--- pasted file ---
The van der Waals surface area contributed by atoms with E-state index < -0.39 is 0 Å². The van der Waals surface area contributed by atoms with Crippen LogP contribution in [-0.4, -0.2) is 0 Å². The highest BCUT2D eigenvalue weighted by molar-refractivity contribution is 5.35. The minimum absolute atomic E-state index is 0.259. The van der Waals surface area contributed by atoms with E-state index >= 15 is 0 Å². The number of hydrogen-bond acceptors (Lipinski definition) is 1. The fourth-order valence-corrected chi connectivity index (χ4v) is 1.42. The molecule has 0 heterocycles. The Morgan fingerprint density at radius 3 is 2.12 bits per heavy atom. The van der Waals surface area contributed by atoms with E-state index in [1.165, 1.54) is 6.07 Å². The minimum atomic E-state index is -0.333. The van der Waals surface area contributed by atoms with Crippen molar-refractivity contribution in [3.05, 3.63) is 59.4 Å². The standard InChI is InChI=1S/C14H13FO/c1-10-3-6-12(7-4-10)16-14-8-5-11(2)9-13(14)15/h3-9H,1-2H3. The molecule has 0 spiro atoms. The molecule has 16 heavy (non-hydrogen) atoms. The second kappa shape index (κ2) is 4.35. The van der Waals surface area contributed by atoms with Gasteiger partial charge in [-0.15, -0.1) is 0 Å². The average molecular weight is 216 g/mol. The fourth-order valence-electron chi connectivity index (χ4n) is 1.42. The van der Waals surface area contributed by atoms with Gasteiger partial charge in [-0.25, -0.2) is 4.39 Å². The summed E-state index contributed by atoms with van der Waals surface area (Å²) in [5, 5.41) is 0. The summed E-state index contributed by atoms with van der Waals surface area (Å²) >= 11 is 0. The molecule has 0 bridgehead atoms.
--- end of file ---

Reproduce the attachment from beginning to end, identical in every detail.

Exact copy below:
The van der Waals surface area contributed by atoms with E-state index < -0.39 is 0 Å². The van der Waals surface area contributed by atoms with Crippen LogP contribution in [-0.4, -0.2) is 0 Å². The highest BCUT2D eigenvalue weighted by molar-refractivity contribution is 5.35. The minimum absolute atomic E-state index is 0.259. The van der Waals surface area contributed by atoms with E-state index >= 15 is 0 Å². The number of hydrogen-bond acceptors (Lipinski definition) is 1. The fourth-order valence-corrected chi connectivity index (χ4v) is 1.42. The molecule has 0 heterocycles. The Morgan fingerprint density at radius 3 is 2.12 bits per heavy atom. The van der Waals surface area contributed by atoms with E-state index in [1.165, 1.54) is 6.07 Å². The minimum atomic E-state index is -0.333. The van der Waals surface area contributed by atoms with Crippen molar-refractivity contribution in [3.05, 3.63) is 59.4 Å². The standard InChI is InChI=1S/C14H13FO/c1-10-3-6-12(7-4-10)16-14-8-5-11(2)9-13(14)15/h3-9H,1-2H3. The molecule has 0 spiro atoms. The molecule has 16 heavy (non-hydrogen) atoms. The second kappa shape index (κ2) is 4.35. The van der Waals surface area contributed by atoms with Gasteiger partial charge in [-0.15, -0.1) is 0 Å². The average molecular weight is 216 g/mol. The fourth-order valence-electron chi connectivity index (χ4n) is 1.42. The van der Waals surface area contributed by atoms with Gasteiger partial charge in [-0.25, -0.2) is 4.39 Å². The summed E-state index contributed by atoms with van der Waals surface area (Å²) in [5, 5.41) is 0. The summed E-state index contributed by atoms with van der Waals surface area (Å²) >= 11 is 0. The molecule has 0 bridgehead atoms.